The Senate passed a bill Thursday that would abolish the governor’s ability to shut down schools during a peacetime emergency.
The bill is authored by Sen. Carla Nelson, R-Rochester, and focuses on giving power back to local school boards and districts, allowing them to make decisions based on what is best for their students.
The governor may “advise and consult” with school boards and leaders, but may not take any action himself, the bill states.
The final vote from the Senate was 40-27, with two Independents and three Democrats voting to pass the bill. Independents Tom Bakk and David Tomassoni and Democrats Kent Eken, John Hoffman, and Aric Putnam voted in favor of Nelson’s bill.
Sen. Roger Chamberlain, R-Lino Lakes, claimed Gov. Tim Walz’s school closures caused “great, maybe even irreparable, harm to a generation of students.”
“If local officials feel they can open safely, they should be allowed to make that call. A decision that consequential cannot rest in the hands of one person,” Chamberlain said in a press release.
The Minnesota Senate passed a bill today that would prevent Gov. Walz from using his emergency powers to close schools. pic.twitter.com/sMB9mHySTp
— Alpha News (@AlphaNewsMN) February 18, 2021
Majority Leader Paul Gazelka, R-Nisswa, said in a statement that all the science leads to the safe reopening of schools “for the academic and emotional health of our children.”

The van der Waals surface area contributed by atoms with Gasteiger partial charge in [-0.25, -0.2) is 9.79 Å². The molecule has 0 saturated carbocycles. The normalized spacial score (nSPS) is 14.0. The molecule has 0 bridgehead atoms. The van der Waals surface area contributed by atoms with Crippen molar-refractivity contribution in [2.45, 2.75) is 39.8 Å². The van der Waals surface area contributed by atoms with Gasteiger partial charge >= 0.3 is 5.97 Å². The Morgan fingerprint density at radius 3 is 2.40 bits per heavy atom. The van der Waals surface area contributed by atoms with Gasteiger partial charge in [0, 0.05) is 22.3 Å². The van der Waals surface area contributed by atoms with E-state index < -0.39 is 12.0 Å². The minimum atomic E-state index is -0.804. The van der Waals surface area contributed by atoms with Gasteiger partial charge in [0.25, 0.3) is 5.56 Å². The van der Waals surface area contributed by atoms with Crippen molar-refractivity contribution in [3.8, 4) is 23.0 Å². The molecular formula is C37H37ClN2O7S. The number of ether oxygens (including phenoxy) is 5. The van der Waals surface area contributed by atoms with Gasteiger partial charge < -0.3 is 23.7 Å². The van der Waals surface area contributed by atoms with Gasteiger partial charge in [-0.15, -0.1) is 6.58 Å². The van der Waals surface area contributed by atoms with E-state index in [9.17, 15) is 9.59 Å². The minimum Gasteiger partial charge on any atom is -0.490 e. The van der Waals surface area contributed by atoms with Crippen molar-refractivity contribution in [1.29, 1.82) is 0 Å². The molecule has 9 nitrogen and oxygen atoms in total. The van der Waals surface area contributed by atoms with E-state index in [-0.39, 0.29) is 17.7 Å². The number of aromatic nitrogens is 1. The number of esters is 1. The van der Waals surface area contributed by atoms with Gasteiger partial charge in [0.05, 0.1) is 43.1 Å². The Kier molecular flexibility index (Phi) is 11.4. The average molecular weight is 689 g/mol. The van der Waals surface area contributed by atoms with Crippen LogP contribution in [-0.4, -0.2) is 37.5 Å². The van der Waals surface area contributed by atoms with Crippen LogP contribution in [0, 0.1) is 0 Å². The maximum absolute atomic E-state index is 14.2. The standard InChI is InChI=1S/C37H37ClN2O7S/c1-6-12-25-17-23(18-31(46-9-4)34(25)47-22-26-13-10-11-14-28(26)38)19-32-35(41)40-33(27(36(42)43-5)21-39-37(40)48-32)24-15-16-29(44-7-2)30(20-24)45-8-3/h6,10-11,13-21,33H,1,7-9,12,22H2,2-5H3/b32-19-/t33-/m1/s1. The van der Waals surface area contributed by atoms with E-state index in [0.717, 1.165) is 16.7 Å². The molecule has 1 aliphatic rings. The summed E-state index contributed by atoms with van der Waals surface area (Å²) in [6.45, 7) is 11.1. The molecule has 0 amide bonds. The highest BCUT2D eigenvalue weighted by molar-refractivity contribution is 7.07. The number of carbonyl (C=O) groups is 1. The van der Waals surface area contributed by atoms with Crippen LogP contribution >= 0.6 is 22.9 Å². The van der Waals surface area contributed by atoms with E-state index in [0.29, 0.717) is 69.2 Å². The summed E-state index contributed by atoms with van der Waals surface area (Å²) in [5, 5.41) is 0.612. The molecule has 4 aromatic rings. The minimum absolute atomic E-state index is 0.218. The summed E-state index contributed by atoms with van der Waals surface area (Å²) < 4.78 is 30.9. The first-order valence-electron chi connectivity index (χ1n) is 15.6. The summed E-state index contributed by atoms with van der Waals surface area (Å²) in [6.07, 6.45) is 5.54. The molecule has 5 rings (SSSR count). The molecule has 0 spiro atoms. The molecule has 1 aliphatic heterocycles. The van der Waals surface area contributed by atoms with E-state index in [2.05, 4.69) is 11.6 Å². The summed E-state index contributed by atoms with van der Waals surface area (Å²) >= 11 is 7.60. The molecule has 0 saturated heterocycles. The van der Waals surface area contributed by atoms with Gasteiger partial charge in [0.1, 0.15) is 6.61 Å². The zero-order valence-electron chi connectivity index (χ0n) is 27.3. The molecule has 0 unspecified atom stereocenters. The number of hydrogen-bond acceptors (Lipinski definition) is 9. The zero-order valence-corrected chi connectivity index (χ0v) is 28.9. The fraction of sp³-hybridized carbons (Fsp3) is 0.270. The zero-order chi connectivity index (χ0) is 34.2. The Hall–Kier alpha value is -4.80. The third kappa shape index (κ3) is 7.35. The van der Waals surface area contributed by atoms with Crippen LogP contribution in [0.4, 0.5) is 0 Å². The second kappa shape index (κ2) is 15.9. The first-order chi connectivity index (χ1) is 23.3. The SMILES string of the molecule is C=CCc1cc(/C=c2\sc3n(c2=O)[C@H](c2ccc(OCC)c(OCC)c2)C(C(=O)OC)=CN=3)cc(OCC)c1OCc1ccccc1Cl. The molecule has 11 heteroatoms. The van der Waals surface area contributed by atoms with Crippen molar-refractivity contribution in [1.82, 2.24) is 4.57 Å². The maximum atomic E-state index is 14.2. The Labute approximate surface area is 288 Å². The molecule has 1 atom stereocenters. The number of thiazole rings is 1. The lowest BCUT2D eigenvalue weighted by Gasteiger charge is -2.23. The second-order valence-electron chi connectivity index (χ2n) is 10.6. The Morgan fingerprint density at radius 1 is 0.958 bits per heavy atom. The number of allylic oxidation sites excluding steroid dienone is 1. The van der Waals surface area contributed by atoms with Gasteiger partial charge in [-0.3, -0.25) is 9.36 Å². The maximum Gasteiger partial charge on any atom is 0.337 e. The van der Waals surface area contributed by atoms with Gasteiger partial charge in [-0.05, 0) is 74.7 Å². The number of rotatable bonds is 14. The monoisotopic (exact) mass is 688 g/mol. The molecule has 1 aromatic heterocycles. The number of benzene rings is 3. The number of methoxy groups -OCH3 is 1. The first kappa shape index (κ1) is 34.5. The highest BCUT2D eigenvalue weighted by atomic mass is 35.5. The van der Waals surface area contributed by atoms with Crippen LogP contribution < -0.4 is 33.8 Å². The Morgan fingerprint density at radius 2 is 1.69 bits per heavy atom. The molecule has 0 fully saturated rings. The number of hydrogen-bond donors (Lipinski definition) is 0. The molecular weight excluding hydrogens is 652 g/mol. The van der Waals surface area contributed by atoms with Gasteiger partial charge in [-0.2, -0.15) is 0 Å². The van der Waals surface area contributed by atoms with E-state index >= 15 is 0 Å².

Senate Republicans held a press conference Thursday ahead of the vote on the bill.
Nelson pointed out that, in the time that has passed since last March, “we have learned the fatality rate is much lower than we thought, and we have learned that students are not spreaders.”
She noted that a “one-size-fits-all approach” is not beneficial for students, especially when there are 87 counties in the state that have different needs for their communities.
Kofi Montzka, a parent of three teenage boys living in Shoreview, spoke at the press conference, advocating for power to be given back at the local level.
Referring to the governor’s latest announcement allowing secondary schools to reopen, Montzka said, “We are all like peasants waiting around the king with bated breath. We are all sitting at our T.V. screens, listening … What is he going to say?”
Montzka declared that Minnesota residents are “waiting for these crumbs of freedom [from Walz] that we already have a legal right to.”
While the bill does not mandate that schools reopen, Nelson clarified in the press conference that it is obvious most schools care about their students and their students’ success. Local school boards need only to acknowledge how their students have fallen behind since the onset of COVID-19 to make the best decisions for their districts.
The bill will now be referred to the DFL-controlled House, where it will likely be defeated.